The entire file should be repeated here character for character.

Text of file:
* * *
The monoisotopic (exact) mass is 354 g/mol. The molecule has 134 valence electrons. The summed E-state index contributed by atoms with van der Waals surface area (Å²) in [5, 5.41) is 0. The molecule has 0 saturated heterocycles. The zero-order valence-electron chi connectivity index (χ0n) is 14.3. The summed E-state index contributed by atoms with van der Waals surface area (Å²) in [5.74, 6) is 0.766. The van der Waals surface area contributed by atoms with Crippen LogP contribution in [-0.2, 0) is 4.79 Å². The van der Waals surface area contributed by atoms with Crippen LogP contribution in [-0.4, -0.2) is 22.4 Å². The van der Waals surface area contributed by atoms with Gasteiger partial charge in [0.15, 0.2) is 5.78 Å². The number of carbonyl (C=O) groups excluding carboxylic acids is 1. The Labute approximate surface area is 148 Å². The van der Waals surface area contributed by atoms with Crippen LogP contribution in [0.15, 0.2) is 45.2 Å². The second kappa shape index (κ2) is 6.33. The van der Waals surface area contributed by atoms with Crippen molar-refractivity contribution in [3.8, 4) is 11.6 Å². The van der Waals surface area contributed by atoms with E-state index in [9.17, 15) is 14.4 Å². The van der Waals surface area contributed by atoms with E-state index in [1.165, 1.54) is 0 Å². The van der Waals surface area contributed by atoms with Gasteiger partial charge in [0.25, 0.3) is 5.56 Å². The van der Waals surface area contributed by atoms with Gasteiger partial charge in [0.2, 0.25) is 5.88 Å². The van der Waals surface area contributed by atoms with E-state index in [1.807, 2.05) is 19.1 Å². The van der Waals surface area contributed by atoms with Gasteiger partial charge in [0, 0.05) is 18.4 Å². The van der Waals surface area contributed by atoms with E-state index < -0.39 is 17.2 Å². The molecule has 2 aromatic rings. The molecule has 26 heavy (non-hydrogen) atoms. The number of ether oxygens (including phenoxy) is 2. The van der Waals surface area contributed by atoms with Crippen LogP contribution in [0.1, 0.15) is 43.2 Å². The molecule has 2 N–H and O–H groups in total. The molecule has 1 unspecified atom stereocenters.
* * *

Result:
The monoisotopic (exact) mass is 354 g/mol. The molecule has 134 valence electrons. The summed E-state index contributed by atoms with van der Waals surface area (Å²) in [5, 5.41) is 0. The molecule has 0 saturated heterocycles. The zero-order valence-electron chi connectivity index (χ0n) is 14.3. The summed E-state index contributed by atoms with van der Waals surface area (Å²) in [5.74, 6) is 0.766. The van der Waals surface area contributed by atoms with Crippen LogP contribution in [-0.2, 0) is 4.79 Å². The van der Waals surface area contributed by atoms with Crippen LogP contribution in [-0.4, -0.2) is 22.4 Å². The van der Waals surface area contributed by atoms with Gasteiger partial charge in [0.15, 0.2) is 5.78 Å². The number of carbonyl (C=O) groups excluding carboxylic acids is 1. The Labute approximate surface area is 148 Å². The van der Waals surface area contributed by atoms with Crippen LogP contribution in [0.15, 0.2) is 45.2 Å². The second kappa shape index (κ2) is 6.33. The van der Waals surface area contributed by atoms with Crippen molar-refractivity contribution in [3.8, 4) is 11.6 Å². The van der Waals surface area contributed by atoms with E-state index in [9.17, 15) is 14.4 Å². The van der Waals surface area contributed by atoms with E-state index in [1.165, 1.54) is 0 Å². The van der Waals surface area contributed by atoms with Gasteiger partial charge in [0.25, 0.3) is 5.56 Å². The van der Waals surface area contributed by atoms with Gasteiger partial charge in [0.2, 0.25) is 5.88 Å². The van der Waals surface area contributed by atoms with E-state index in [1.807, 2.05) is 19.1 Å². The van der Waals surface area contributed by atoms with Gasteiger partial charge in [0, 0.05) is 18.4 Å². The van der Waals surface area contributed by atoms with E-state index < -0.39 is 17.2 Å². The molecule has 2 aromatic rings. The molecule has 26 heavy (non-hydrogen) atoms. The number of ether oxygens (including phenoxy) is 2. The van der Waals surface area contributed by atoms with Crippen LogP contribution in [0.1, 0.15) is 43.2 Å². The molecule has 2 N–H and O–H groups in total. The molecule has 1 unspecified atom stereocenters.